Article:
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I I Sisters j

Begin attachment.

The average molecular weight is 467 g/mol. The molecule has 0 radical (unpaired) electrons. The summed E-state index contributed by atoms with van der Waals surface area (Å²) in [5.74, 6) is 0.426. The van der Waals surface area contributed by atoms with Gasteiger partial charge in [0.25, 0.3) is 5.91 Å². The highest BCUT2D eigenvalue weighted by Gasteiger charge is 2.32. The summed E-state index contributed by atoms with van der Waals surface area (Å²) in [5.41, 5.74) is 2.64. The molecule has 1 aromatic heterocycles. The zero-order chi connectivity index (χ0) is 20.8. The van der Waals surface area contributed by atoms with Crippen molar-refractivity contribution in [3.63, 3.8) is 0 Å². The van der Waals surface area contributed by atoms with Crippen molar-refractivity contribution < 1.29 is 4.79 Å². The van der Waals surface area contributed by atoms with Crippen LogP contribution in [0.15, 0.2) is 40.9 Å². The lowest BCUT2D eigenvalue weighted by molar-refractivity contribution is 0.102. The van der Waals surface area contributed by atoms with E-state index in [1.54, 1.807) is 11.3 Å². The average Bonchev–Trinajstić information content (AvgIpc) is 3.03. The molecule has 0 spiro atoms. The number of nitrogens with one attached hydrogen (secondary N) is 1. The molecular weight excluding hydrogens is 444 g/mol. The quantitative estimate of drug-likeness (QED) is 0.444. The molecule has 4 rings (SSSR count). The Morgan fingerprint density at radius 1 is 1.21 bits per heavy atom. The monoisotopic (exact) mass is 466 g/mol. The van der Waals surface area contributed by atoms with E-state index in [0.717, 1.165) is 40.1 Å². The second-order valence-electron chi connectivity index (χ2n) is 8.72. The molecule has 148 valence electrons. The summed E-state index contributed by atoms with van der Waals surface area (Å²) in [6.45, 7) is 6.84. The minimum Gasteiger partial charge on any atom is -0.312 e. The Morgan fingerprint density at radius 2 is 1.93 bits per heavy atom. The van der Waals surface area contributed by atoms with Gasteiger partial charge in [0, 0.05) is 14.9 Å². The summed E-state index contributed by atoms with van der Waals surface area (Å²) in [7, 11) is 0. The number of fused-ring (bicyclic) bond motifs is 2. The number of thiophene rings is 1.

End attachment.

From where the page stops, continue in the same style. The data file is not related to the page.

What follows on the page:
? I KATHLEEN I I NORRIS j OwrrWM kv Kathi*** Nanto fretted to herself, in a certain burn 4 lng noontime, toward the middle of August. Martin, who hod been play ing poker the ulght before, was sleep ing late this morning. Coming home at three o'clock duzed with close air and cigar smoke, he had awakened ? his wife to tell her that he would be W \ "dead" In the morning, and Cherry had accordingly crept about ber dress ing noiselessly, had darkened the bed room and eaten her own breakfast without the clatter of a dish. Now she was sitting by the window, pant ? lng In the noon bent. She was think p lng, ns lt chanced, of the big forest ~\ ut homO and of a certain day-Just one of their happy days!-only a year ago, when she had lain for a dreamy hour on the soft forest floor, storing up idly through the laced fanllkc brunches, and she thought of ber fa ther, with bis mild voice and ready lt ?iludi?; and some emotion,'almost like Sj / fear, came (?vcr her. For the first time ( I sile asked herself, in honest bewilder y<. mont, why she had married. I The herd deepened and strengthened and Increased ns the burning day ".wore on. Martin waked up, bot uud headachy, and having further o?s . tressed himself with strong coffee und \ eggs, departed Into the dusty, motion less furnace out-of-doors. The fat brown bills shimmered and swam, tito "Emmy Younger" ' looked Its barest, its ugliest, Its least attractive self. There' was a shadow In the door $ . woy ; she looked up surprised. For a minute the tall figure In striped linen and'thc smiling face under the flow ery hat seemed those of a stranger * Then Cherry cried out and laughed and In another Instant was crying Ic Allx's arms. Allx cried, too, but It was with ? ^ great rush of pity and tenderness^foi Cherry. Allx had not young lov <-vm; novelty to soften the outlines of thc "Emmy Younger" and she felt, as sin frankly wrote later to her father, "ai last convinced that there ls a hell I' The heat and bareness nnd ugliness \ of the mine might have beeu over looked, but this poor littlo house ol ?Cherry's, this wood stove dralnlnf , yt ^whlte^ ashes, this tin sink with Itt "'pump^and t?t?'h'athro??i with neltbei faucets nor druin, almost bewllderei Alix with their discomfort. Even more bewildering was tin change In Cherry, There was a cer tobi hardening that impressed Allx u once. There was a weary sort of pa tlence, a disillusioned concession t< the drnbness of married life. But she allowed the younger $lstei to see nothing of this. Indeed, Cherri so brightened under the stimulus o: Allx's companionship that Martin tolt her thut she was more like ber old sci than she bad been for months. Joy ously she divided her responsibility with Allx, explaining the dlfllcultle of marketing und housekeeping, am Joyously Allx assumed them. Her vi tellly infected the whole household. She gave them spirited accounts o Anne's affair. "Ho's a nice little nen demie fellow," she said of Justin Lit tie. "If he had a flatiron In ead hand he'd probably weigh close to i hundred pounds I Ho's a-well, n sor of damp-looking youth, If you kno\ what I mean 1 I always want to tak a crash towel and dry him off!" "Fancy Anno with a shrimp ilk that !" Cherry said, with a proud loo at her own man's flue height. "II sounds awful to me." "He's not, really. Only lt seems thu he belongs to the oldest family I America, or something, and ls til only descendant-" "Money?" Cherry asked, Interes ed ly. "No, I don't think morey, exnetl; At least I know be ls getting n but tired a month In his uncle's law olllci and Dad thinks they ought to wa until they have a little more. She' have something, you know," All added, after a moment's thought. "Your cousin?" Martin asked. "Well, ber father went Into the Mn extinguisher thing with I>ad," All elucidated, "and evidently she an Justin have had deep, soulful thought about lt. Anyway, tho other day si: said-you know her way, Cherry Tell me, Uncle, frankly and honest) may Justin and I draw out my shin for that lilllo homo that ls going I mean so much to us-' " "I can hear herl" giggled Cherry. "Dud Immediately said that si could, of course," Allx went on. "I was adorable about lt. He said, ' will do more than build you n litt home, my dear I* " "We'll get a slice of that some time Cherry snid thoughtfully, glancing i her luisband. "I don't mean wh< Dad dies, either," she added, In quit affection. "I mean that ho might bul us a little home soibe day in Ml Valley." "Gee, how he'd love lt I" Allx sal enthusiastically. "I married Cherry for her money Martin confessed. "As a matter of fact," Cherry co tradlctcd him, vivaciously, anbuati even by tho thought of a change ar ? born?, "wo have never eren spoken of tt before, hay? we, Ma rt r* "I never heard of lt before," he* ad milted, smiling, as he knocked the ashes from hts pipe. "Bat lt's pleasant to know that Cherry will come IA for a nest-egg some dayl" Presently the visitor boldly sug gested that she and Cherry should both go home together for the wedding, and Martin agreed good-naturedly. "But, Mart, how'll you get along r bis wife asked anxiously. She had fumed and fussed and puttered and tolled over the care of these four rooms for so long that lt seemed un believable that her place might be vacated even for a day. "Oh, I'll get along fine I" ho an swered Indifferently. So, on the last day of August, In the cream-colored silk and the expensive hat again, yet looking, Allx thought, strangely un like the bride that had been Cherry, she and her sister happily departed for cooler regions. Martin took them to the train, kissed his sister-in-law gaily and then his wife affectionately. "Bo a good little girl, Babe," he said, "and write mel" . "Oh, I will-I will 1" Cherry looked ofter him smilingly from the car win dow. "He reully ls an old dour I" she told Allx. CHAPTER VI. But when nt the end of the long day they reached the valley, und when her father came Innocently Into the garden and stood sluring vaguely at her for a moment-for her visit and the day of Alix's return had been kepi a secret-her first act was to burst into tears. She clung to the fatherly shoulders ns If she were a storm I heaton bird safely home again, and although she immediately laughed nt herself r.vid told the sympathetically watching Peter and Allx that she. dian't know wt>at was the matter with her, it was only to Interrupt the words willi fresh tears. Tears of joy, she told them, Puigh Ing ut the moisture In her father's eyes. She bad n special Joyous word for Hong; she laughed and tensed and questioned Anne, when Anne and Justin came back from an ufternoon concert In the city, with nn Interest and enthusiasm most gratifying to 6oth. After dinner she had hc-r old place on the arm of her father's porch chair; Allx, with Buck's smooth head In her lap, sat on the porch step beside Pe lter, and the? lovers murmured from the darkness of the hammock under th? shadow of the rose vine. It was happy talk In the sweet evening cool ness; evorybody seemed harmonious and In sympathy tonight. "Bedtime 1" said her father present ly and she laughed In sheer pleasure. "Daddy-that sounds so nice again I" "But you do look fagged and pale, little girl," he told her. "You're to stay tn bed In the morning." "Oh, Til be down 1" she assured him. But she did not come tn the morning, none the less. She was tired in soul and body and glad to let them spoil her again, glad to rest and sleep In the heavenly peuce and quiet of the old home. Late In the afternoon, rested, fresh, and her old sweet self In tho white ruffles, she canje down to Join them. Tliey had settled themselves under Late In the Afternoon Sh? Came Down to Join Them. the redwoods. Anne mid .1 list in, Peter and Alix and Ruck, the dog, all Jut. ped up to greet ber. Cherry very quit tly subsided Into n wicker chair, listened rallier than talked, moved her lovely eyes affectionately from ono to an other. Peter hardly moved lils eyes from her, although he did not of len ad dress ber directly; Justin was quite obviously overcome by the unexpected beauty of Amie's cousin ; Anne her self, wdtb an undefined pang, admit ted In ber soul that Cherry was pret tier than ever; and even Allx was af fected. With the lovely background - of the forest, the shnde of her thin ^ wide hut lightly shadowing her face, with the dew of ber long sleep and recent bath enhancing the childish purity of ber skin, and with her blue I eyes full of content, Cherry was a c picture of exquisite youth and grace 8 snd charm. .' The evening was pooler, with sud- J den wind and a promise of storm. They grouped themselves about a fire j In the old way; Anne and Justin sit- fl ting close together on the settle, ns ] Martin and Cherry bad done a year c .go. Cherry sat next her father, with v ber hand linked tn hts; neither hand moved for a long, long time. Allx, sitting on the floor, with her lean cheeks painted by the fire, played with the dog and rallied Peter about some love affair, the details of which made him laugh vexedly In spite of himself. Cherry watched them, a lit tle puzzled at tho familiarity of Peter, beside this fire; had he been so en tirely one of the family' a year ago? She could almost envy him. feeling herself removed by so long and strange a twelvemonth. "Be that as it may, my dear," satd Allx, "the fact remains that you taught this Peuton woman to drive your car, didn't you? And you told her that she was the best woman driver you ever knew, a better driver even than Miss Strickland ; didn't you?" "I did not," Peter said, unmovedly smoking and watching the fire. "Why, Peter, you didi She said you didi" "Well, then, she said what ls not true I" "She distinctly told me," Allx re marked, "that dear Mr. Joyce had said that she was the best woman driver he ever saw." "Well, I may have said something like that." Peter growled, Hushing. Allx laughed exultingly. "I tell you I loathe her 1" he added. "Daddy, we have a lovely home!" Cherry said softly, her eyes moving from the shabby books and the shab by rugs to Allx's plano shining in tho gloom of the far corner. It was all homelike and pleasant, and somehow the atmosphere was newly Inspiring to her; she had felt thal the (all; at dinner, the old eager controversy about hooks and singers and politics and science, was-well, liol brilliant, perhaps, hilt worth while. She was begi:?:ilr^ to think Peter extremely clever and only Allx's quid; tongue n match for bim, and to feel tbut her ?miier knew every hook and had seen every worthwhile piny In the world. ******* Martin, whose deep dissatisfaction with conditions at the "Emmy Young* er Mine" Cherry well knew, had en tered into a correspondence some mouths before relutive to a position at another mine Hint seemed better to him, und instead of coming down for a doy or two at the time of Anne's wedding, as Cherry had hoped he might, wrote her that the authorities at the Red Creek plant had "Jumped at him," and that ho was closing up all his affairs at the "Emmy Younger" and had arranged to ship all their household effects direct to the. new home. Martin told his wife generous ly that he hoped she would stay with her father until the move was accom plished, and Cherry, with a clear con science, established herself lu her old room. She wrote constantly to her husband and often spoke apprecia tively of Mnrt's kindness. Anne's marriage took place In mid-1! September. It was a much more fdr1"' mal and elaborate affair than Cherry's had been, because, as Anno explained, "Frcnny's people hnve been so gen erous about giving him up, you know. After nil, he's the last of tho Littles; The Last of the Littles. all the others nre Folsoms and Ran dalls. And I want them to realize that he ls marrying a gentlewoman I' Cherry anti Allx went upstairs after the ceremony, as Alix and Anne had done n year ago, but there was deep relief and amusement In their mood today, and it was with real pleasure In the closer Intimacy that the little group gathered about the fire that night. Atter that, life went on serenely, and lt was only occasionally that the girls were reminded that Cherry was a married woman with a husband ex pecting hoc shortly to return to him. November passed, and Christmas came, and there was some talk of Mar tin's Joining them for Christmas. Hut he did not come ; be was extremely busy nt the new mine and comfortable In a village boarding house. SHU'S! LEMON JUICE BLEACHES FRECKLES. Squeeze tho Juico of two lemons tito a bottle containing three ounces if Orchard White, which any drug doro will supply for a few cents, hake well, and you have a quarter ?int of tho best freckle and tan lo lon and complexion whltonor. Massage this sweetly fragrant emon lotion into tho face, neck, irms and hands each day, and see low freckles and blemishes bleach ?ut, and hovf clear, soft and ro9y vhlte tho skin becomes.-adv. 'It waa" In early March that Allx spoke to her father about lt; spoke In her casual and vague fashion, but gave him food tor serious thought, nevertheless. ' "Dad." said Allx suddenly at the lunch table one day when Cherry hap pened to be ahopplng In the city, "w?re you and mother ever separated when you were marriedT" "No-M the doctor, remembering, shook his hoad. "Your mother never was happy away from her home I" "Not even to visit her own familyV persisted Allx. "Not ever," he answered. "We al ways planned a long visit In the East -but she never would go without mo. She went to your Uncle Vincent's house in Palo Alto once, but sbo came home the next day-didn't feel com fortable away from home I" .'How long do you suppose Martin will let us have Cherry?" Allx asked. Her father looked quickly at her and a troubled expression crossed his face. "The circumstances seem to make lt wiso to keep her here until he ls sure tbnt this new position ls the right ono I" he said. "If I knew anything about Martin," Allx said, "no position ls ever going to be the right one for him. I mean," sbo added ns her father gave her an alarmed look. "1 simply mean that ho ls that sort of a mun. And it seems to me-odd the way he and Cherry take their marriage! She doesn't seem like other married women. And tho thing ls, will she ever want to go back, If she Isn't-rather coerced? Martin ls odd, you know; he has a kind of stolid, stupid pride. Ile wrote ber weeks ago ami asked her to come, and she wrote back that If ho would find ber a cottage, she would; she couldn't go to bis boarding bouse, she bated bearding ! Martin answered that he would, some day, and she said to me, 'Oh, now he's cross !' Now, mind you," Allx bioko off vehemently, "I'd change the entire institution of marriage, if it was me ! I'd end all this-" "Well, we won't go into that !" her father Interrupted ber, hastily, for Allx had aired these views before and he was not In sympathy with them. "Abd I guess you're right: the child ls a woman now, with a woman's re sponsibilities," he nddod. "And her place ls with her husband. They'll have to solv: life together, to learn to gether, i'll tpenk to Cherryl" Allx, watching him; walk away, .thought that she had never seen Dod look old before She saw the shadow on bis kind face all the rest of that day, It was only the next morning when he Opened the question with Cherry. It was a brilliant morning, with spring already hi the air. Cherry, on tl if: porch steps, was reading a letter fr??p Martin. Her father ?at down be side her. Sile had on ono\of her old gjfijfms und, bathed In Sp|fa sunlight, .lo^j?ed* eighteen* -again. ThWalr was sweet and pungent and damp and fresh, tho sky high and blue, and across the granito face of Tamalpais a last scarf of mist was floating. "Well, what has Martin to say?" asked tho doctor. "Oh, he doesn't like lt much !" Cher ry said, making a little face. "He de scribes the village as perfectly hope less. He's moved Into the little house In E street, nnd gotten two stoves up." "And when does be \ynut lila glrl?" her father pursued. "Ile doesn't say," Cherry answered, Innocently. "I think he ls really hap pier to have me here, where he knows I am well off!" she said. "I know I am," she ended after a moment's thought. Her father was conscious of n pang( he had not even formed the thought in bis own mind thut Cherry was un happy. Tho child, be told himself, had a good husband, a homo and health, and undeveloped resources within herself. It was puzzling and painful to bim to realize tbnt there was need ed something more-and that that something was lacking. He felt a sud den anger at Martin : why wasn't Mar tin managing this affair? "Mart doesn't mention any tlmol" he mused. "Thanks to youl" Cherry said, dimpling mischievously. "He wrote quite firmly, Just before Christmas," she added, "but I told bim that Dad had beeii such an nngel and liked so much to have me here-" And Cher ry's smile was full of childish triumph. "My dear," her father said, spurred to sudden courage by a realization tbnt tho matter might easily become serious, "you mustn't abuse his gen erosity. Suppose you write thnt you'll Join him-this ls March-sup pose you say the first of April?" Cherry flushed and looked down. Her lips trembled. There was a mo ment of unhappy silence. "Very well, Dud," she said In a low voice. A second later she had Jumped to her feet and vanished In the house. Her father roamed the woods in wretched misgivings, coining in at lunch time to lind ber in ber place, smiling, but traces of tears about her lovely eyes. Nothing more was said for a day or two, and then Cherry read aloud to tho family an affectionate letter In which Martin said that everything would be ready for ber whenever she came now. (To be Cont inned ) Mexican BuJuKt* hilt American. El Paso, Aug. 22.--Bennett Boyd. 18 years old, of El Paso, was am bushed and murdered by bandits in Mexico on Aug. 18, according to mes sages received In El Paso by his father to-day. TH H NRW GERMAN PEACE PACT:' Considered Complete Victory for tho >(Irroconcllabl?e''-Ita Features. Washington, Aug. 25.-The .'Ir reconcilable" group lu the United States, original foos of the Versailles treaty, havo won a complete victory. Ofllcinl announcements at the White House that a separate peace with Gormany had boon negotiated, con ferences between President Harding and Republican mombors of tro Son ate Eoretgn' Relations Coma lttoe, yielded thc information that at last a substitute for the poaco troaty ne gotiated by President Wilson had been agrood upon between Germany and the United Stales. The new treaty ls brlof and ingen iously worded. Gormany concodod practically every point. She gave tho United States all tho rights which wore given to other countrlos under the Versailles treaty, in effect tho new treaty does the folowlng things: 1. lt ostabllshos peace between the United States and Germany as soon as the pact ls ratified hy the United States Senate and thc German Reich stag. 2. lt grants to tho United States all the rights which were given otho:' powers under tho Versailles t 'caty, 3. lt makes possible the negotia tion lu the future of now commercial Iren tica. .I. lt contemplates the resumption of diplomatic relations as soon as the ra tilica I ions eve exchanged. 5. lt makes possible the issuance of a peace proclamation terminating all wai" legislation in which the phrases "duration of Hie war" or "until after peace shall have been proclaimed" were used. Those laws have boon a source of much discus sion and legal dispute. Tho "Irreconcilables" are happy, for they have brought to their ranks not only a majority of tho Senate, hut the executive branch of the gov ernment, including alike Secretary Hughes, who originally favored the Versailles treaty with reservations. Senator Lodge, who drew up a sot of reservations to tho Versailles troaty, bas agreod to tho abandon ment of that document and is now lu favor of the now peace treaty. Senator Knox, who wrote the peace resolution of Congross, ls pleased be cause the new treaty follows almost exactly the purposes of that r?solu- ? ; lion. The "Irreconcilables" set out j to defeat tho League of Nations, to'? see to it that the United States as- i sumed no political obligations in any ' ' treaty, to makb a separate peace j j with Germany, and to see that Amer ica's economic rights growing out of j the European war wore safeguarded, j I All these points In tho program of , tho "irreconcilables" have been ab-, solutely won by them. The new troa- 1 ty ignores the League of Nations. It. | ? does not Involve the United States In any assumption of political obliga tions or responsibilities in European affairs, lt confirms tho Congressional resolution declaring peace. It safe guards American economic rights <n all the territory given oitlier through j mandates or concessions to tho vic-' torious powers In the European war. j It affords tho basis for claims of oqunl commercial opportunity in oil j regions and in other areas whore j valuable resources may bo found. I The next time you buy calomel ask for The purified and refined calomel tablets that are nausealess, safe and sure. Medicinal virtues retain ed and improved. Sold only in sealed packages* Price 35 c. Was Doubtful in tho Premises. Parson (meeting neighbor bring ing home a load of hay on tho Sab- j bath): "Jenkins, wouldn't lt bo bot-j ter If you attended services instead of working this way?" Jenkins: "Mr. Dawkins, I don't know whether lt would bo best to lit on the load of hay and think of rollgion or sit in tho church and Lhink of the hay." The first law school in tho United t States was established at Litchfield, t Conn., In 1784. i OX^HPOItATIONS MUST NOW F1LW Amended Returns Supplemental to Those Made In 1018. ' ' * Columbia, AUK. 26.-Special: The otnce of Internal revenue service bega to quote, for tho Information of all concerned, tho following, received from the Commissioner of Internal Revenue, Washington, D. C., in re gard to contributions to Red Cross and other recognized war organiza tions, deducted in returns ot corpo rations for the year 191$. This In formation ls of intorost to taxpayers throughout the State: "Treasury Department, Omeo of Commissioner of Internal Revenue, Washington, D. C.-In order to ob viate tho necessity of filing amended returns on tho proscribed forms for tho year 1918, corporations which, prior to tho issuance of Treasury De cision 2847, Hied their completed re turns and erroneously clalmod there in deductions on account of contri butions to the Red Cross and other recognized war organizations, ave re quired to (Ile with the collector of Internal revenue, within 30 days of dato of Ibis decision, a supplemental return In the form of a statement, under onlh, showing tho amount of such deductions claimed, tho amount, of net income ns reported and as cor rected, and tho amount of additional tax due. Payment of the total amount of additional tax shown to he duo hy stich supplemental return must also ho made within thirty divs. "Ill cases where this procedure is followed formal amended returns will not be required, sind tho supplemen tal returns referred lo, when receiv ed hy Ibis ellice I brough the collec tor's olllee, will be bled with the orig inal returns. "Where, in connection willi any return for tho year 1918, an audit of the books of the corporation bas been made by the department and tho amount of such contributions is disclosed, the statement herein pro vided for nood not bo made, "Failure by a corporation to filo a supplemental return as required will subject lt to tho penalties pro vided by Sec. 3170. U. S. R. S." Your? truly, W. W. Bradley. Acting Collector. ? J To Stop a Cough Quick take * HAYES* HEALING HONEY, a cough medicine which stops the cough by healing the inflamed and irritated tissues. A box of GROVE'S O-PEN-TRATE SALVE for Chest Colds. Head Colds and Croup is enclosed with every bottle of HAYES' HEALING HONEY. Tho salve mould be rubbed on the chest and throat of children suffering from a Cold or Croup. Tho h cadna effect Of Hoy es1 IIcaUuK H?ne? lu- . tide the throat combined with the h ca ling effect of Urove's O-Pen-Trate Salve through the pores of the skin soon stops a cough. Doth remedies aro packed ID one carton and the cost of the combined treatment ls 35c. Just ask your druggist for HAYES* HEALING HONEY. THE FIGHT AGAINST ILLITERACY. Winning: in South Carolina-Declino from ?5.7 to 18.1 In Ton Years. Washington, Aug.20. - Illiteracy lias shown a decrease in South Caro lina In tho last ton years, the census bureau announced to-day. Tbero were 220,067 illiterate persons in South Carolina, ten years of ago and over, In 1920. That is 18.1 per cont of tho total population, while in 1910 tho percentage was 25.7. The larger per Sent of the illiterates were negroes, they numbering 181,422, or 29.3 por ::ent of tho negro population, com pared with 38.7 per cent In 1010. Illiteracy among the white popula tion ls only 6.6 per cent of the total white population, having decroasod from 10.5 per cent In 1910. In tho 315,009 children of school age, from seven to thirteen years, 27 4,129, or S7.1 per cent, were attending school. In 1910 tho percentage was 07.6. Of the white children 9,1 per cent wcro attending school, compared with 78 per cent len years ago. Of tho negro children 82.3 per cent were attend ing, compared with 60.4 per cent In 1910. Illiteracy in the various cities was shown to be ns follows: Charleston-9.2 per cent, com pared with 15.3 per cent in 1910. Columbia-11.4 per cent, com pared wit li 17.4 per cent In 1910. Greenville-9.5 per cent, compared with 13.7 per cent In 1910. Spnrtanburg-0.5 per cent, com pared with 15.7 per cent in 1910. Anderson-9.2 per cent, compared With I 1.6 per cent in 191 0. OOO has moro imite than any ?thor Fever Tonic on tue market but no ono wants Imitations.-adv. Chicken-Eating Hogs. (From Clemson Notes.) Please advlso about cblckon-oatlng logs.-W. D. M., Walhalla. Chicken-eating in hogs ls often taused by lack of having a balanced .atlon for hogs. After they once ac Htlro tho habit it ls almost lmpossi )lo to break them. It ls much better o prevent this by feeding a propor otion and by.keeping a good minorai nixturo before them.